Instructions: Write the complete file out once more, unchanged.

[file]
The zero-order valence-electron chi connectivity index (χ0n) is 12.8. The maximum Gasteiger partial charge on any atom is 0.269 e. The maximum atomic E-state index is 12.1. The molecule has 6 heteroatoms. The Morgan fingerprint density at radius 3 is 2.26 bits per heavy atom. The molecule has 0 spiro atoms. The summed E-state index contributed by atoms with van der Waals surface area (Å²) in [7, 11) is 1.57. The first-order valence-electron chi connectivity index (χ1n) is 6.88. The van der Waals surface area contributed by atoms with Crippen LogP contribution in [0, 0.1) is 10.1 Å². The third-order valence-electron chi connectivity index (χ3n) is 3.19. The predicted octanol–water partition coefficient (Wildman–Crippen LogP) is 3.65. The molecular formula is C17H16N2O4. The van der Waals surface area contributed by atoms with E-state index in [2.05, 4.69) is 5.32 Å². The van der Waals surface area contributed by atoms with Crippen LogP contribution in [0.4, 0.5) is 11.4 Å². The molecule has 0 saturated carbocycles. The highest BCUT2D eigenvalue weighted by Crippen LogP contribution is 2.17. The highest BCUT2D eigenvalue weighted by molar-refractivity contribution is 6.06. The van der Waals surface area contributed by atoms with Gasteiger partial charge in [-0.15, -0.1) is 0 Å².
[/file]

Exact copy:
The zero-order valence-electron chi connectivity index (χ0n) is 12.8. The maximum Gasteiger partial charge on any atom is 0.269 e. The maximum atomic E-state index is 12.1. The molecule has 6 heteroatoms. The Morgan fingerprint density at radius 3 is 2.26 bits per heavy atom. The molecule has 0 spiro atoms. The summed E-state index contributed by atoms with van der Waals surface area (Å²) in [7, 11) is 1.57. The first-order valence-electron chi connectivity index (χ1n) is 6.88. The van der Waals surface area contributed by atoms with Crippen LogP contribution in [0, 0.1) is 10.1 Å². The third-order valence-electron chi connectivity index (χ3n) is 3.19. The predicted octanol–water partition coefficient (Wildman–Crippen LogP) is 3.65. The molecular formula is C17H16N2O4. The van der Waals surface area contributed by atoms with E-state index in [2.05, 4.69) is 5.32 Å². The van der Waals surface area contributed by atoms with Crippen LogP contribution in [0.4, 0.5) is 11.4 Å². The molecule has 0 saturated carbocycles. The highest BCUT2D eigenvalue weighted by Crippen LogP contribution is 2.17. The highest BCUT2D eigenvalue weighted by molar-refractivity contribution is 6.06. The van der Waals surface area contributed by atoms with Gasteiger partial charge in [-0.15, -0.1) is 0 Å².